Truth, Part #4

TRUTH – Part #4

Warren’s Series of Articles On Truth Continues

The God of Truth

In Egyptian, Greek and Roman mythology, there were gods and goddesses of truth: Ma’at, Apollo, Aletheia, Veritas and at various times other claimed competitors. Assertions were made of these imagined beings presiding over truth, defining truth and responding negatively to untruth. These ill-conceived idolatrous claims never imparted any value to the “believers.” There was no singular objective source or unity of revelation.

Augustine (354-430 AD) had it right when it said that “all truth is God’s truth.” Higher than Augustine (and presumably his source), Scripture affirms that God is a God of truth (see Deut. 32:4, KJV; Psa. 31:5 and Isa. 65:16).

If God is the Sovereign Creator who made man in His image; if He is the “Ancient of Days,” (Dan. 7:9) and He who is “over all and through all and in all,” (Eph. 4:6), it follows permanently that He is the God of truth.

Acknowledging that attribute means we take His word to be objective reality, for all time. “Let God be true though every one were a liar,” (Rom. 3:4). We are able to have “faith and knowledge resting on the hope of eternal life, which God, who does not lie promised before the beginning of time” (Titus 1:2). It is “impossible for God to lie,” (Heb. 6:18).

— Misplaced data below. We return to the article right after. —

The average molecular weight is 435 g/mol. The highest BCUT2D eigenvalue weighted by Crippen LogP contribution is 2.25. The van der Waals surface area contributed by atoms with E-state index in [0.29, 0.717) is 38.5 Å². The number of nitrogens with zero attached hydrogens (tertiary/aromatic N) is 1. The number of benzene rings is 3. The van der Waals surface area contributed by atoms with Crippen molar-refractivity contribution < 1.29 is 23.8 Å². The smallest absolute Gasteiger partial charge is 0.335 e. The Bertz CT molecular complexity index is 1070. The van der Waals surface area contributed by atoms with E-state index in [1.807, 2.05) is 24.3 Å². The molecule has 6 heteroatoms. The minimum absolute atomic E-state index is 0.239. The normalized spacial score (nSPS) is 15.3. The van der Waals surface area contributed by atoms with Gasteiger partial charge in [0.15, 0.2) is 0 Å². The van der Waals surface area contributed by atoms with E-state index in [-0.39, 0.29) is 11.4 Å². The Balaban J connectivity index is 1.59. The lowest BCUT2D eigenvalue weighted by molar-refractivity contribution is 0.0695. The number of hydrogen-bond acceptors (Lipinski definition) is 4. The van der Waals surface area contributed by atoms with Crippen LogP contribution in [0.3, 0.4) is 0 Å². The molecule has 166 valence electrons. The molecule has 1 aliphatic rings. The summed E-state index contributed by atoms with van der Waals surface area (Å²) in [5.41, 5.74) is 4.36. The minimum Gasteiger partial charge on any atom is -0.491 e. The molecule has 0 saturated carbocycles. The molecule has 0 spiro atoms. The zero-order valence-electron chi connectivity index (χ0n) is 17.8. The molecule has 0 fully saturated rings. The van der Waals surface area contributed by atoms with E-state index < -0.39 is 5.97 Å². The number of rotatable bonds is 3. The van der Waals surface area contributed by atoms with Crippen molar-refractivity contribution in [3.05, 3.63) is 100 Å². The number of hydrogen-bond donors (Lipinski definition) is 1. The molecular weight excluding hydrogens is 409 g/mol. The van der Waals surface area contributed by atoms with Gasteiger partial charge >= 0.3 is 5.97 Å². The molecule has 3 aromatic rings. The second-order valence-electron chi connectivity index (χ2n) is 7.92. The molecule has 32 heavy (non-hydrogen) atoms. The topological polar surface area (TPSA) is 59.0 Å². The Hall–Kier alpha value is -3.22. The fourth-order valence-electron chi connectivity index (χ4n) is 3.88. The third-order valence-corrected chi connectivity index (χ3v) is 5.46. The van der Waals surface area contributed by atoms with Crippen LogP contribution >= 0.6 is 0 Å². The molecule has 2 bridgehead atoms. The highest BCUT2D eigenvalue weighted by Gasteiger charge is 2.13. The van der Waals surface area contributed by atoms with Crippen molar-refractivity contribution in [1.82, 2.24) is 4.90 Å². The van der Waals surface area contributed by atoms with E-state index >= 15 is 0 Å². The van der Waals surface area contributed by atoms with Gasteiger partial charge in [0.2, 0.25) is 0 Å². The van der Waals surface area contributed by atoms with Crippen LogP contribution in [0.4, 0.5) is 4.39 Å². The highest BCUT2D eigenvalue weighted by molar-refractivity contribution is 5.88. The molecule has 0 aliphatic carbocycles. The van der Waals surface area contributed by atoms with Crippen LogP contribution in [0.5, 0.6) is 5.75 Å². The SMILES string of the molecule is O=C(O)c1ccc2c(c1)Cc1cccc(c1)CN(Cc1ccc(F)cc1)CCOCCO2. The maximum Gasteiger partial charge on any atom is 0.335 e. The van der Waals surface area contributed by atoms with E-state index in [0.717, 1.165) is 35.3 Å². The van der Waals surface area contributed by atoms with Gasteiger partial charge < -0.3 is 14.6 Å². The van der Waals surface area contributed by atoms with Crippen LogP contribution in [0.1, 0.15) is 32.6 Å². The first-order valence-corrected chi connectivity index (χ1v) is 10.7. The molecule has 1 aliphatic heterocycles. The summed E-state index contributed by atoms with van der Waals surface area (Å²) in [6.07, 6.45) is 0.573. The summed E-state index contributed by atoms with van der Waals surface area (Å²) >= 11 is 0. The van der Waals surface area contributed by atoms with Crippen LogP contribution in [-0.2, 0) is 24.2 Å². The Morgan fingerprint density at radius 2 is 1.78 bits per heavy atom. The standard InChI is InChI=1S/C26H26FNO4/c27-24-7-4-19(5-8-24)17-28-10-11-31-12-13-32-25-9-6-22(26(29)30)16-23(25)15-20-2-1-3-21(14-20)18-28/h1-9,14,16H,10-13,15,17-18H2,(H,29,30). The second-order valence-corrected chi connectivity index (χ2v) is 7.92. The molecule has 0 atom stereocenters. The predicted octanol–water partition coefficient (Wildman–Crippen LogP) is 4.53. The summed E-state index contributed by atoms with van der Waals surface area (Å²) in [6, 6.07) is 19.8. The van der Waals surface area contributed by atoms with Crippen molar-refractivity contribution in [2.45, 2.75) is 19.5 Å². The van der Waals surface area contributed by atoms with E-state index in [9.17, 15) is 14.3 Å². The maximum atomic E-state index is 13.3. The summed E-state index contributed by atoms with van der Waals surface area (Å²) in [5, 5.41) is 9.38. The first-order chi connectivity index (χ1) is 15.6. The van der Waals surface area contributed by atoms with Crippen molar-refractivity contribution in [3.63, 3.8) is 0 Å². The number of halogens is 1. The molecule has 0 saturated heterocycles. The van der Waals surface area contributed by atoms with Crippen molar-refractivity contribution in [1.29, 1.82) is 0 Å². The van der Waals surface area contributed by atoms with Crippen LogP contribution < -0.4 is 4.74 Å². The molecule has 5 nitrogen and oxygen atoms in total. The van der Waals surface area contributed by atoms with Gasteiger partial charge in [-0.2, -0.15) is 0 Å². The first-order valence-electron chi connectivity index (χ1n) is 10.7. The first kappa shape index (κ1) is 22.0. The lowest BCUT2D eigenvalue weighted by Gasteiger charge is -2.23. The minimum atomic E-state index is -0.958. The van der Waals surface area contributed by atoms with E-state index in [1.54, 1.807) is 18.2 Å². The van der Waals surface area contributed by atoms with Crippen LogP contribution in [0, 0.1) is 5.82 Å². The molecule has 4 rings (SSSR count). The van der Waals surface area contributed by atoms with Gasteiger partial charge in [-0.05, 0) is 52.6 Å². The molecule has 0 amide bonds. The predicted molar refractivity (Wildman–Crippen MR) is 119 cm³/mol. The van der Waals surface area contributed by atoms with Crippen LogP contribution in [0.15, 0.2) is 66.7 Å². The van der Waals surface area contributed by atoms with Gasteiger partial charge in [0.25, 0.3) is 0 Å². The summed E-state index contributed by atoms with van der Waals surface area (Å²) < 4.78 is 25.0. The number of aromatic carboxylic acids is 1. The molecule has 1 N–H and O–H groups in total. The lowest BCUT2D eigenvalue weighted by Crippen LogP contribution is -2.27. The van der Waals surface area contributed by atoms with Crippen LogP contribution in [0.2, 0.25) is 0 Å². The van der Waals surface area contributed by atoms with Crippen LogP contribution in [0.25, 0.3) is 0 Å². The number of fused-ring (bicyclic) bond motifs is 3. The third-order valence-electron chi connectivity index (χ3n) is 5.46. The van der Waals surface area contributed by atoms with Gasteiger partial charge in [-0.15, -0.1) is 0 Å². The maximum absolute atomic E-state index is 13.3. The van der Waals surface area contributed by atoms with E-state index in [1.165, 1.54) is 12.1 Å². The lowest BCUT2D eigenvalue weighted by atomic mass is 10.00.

Jesus said the written Word of God is truth and cannot be broken (John 10:35; 17:17).

“Truth cannot be adequately explained, recognized, understood, or defined without God as the source,” (John MacArthur).

Let us throw off our excuses. Let us rise above our doubts and defeatist assumptions. And let us open our Bibles with a “desire-to-know” attitude, search for the truth contained therein, and be “not unwise, but understanding what the will of God is” (Ephesians 5:17).[1]


[1] Hall, B. (1986). “No One Can Claim to Know the Truth.” (E. Harrell, Ed.)Christianity Magazine, 3(4), 12.

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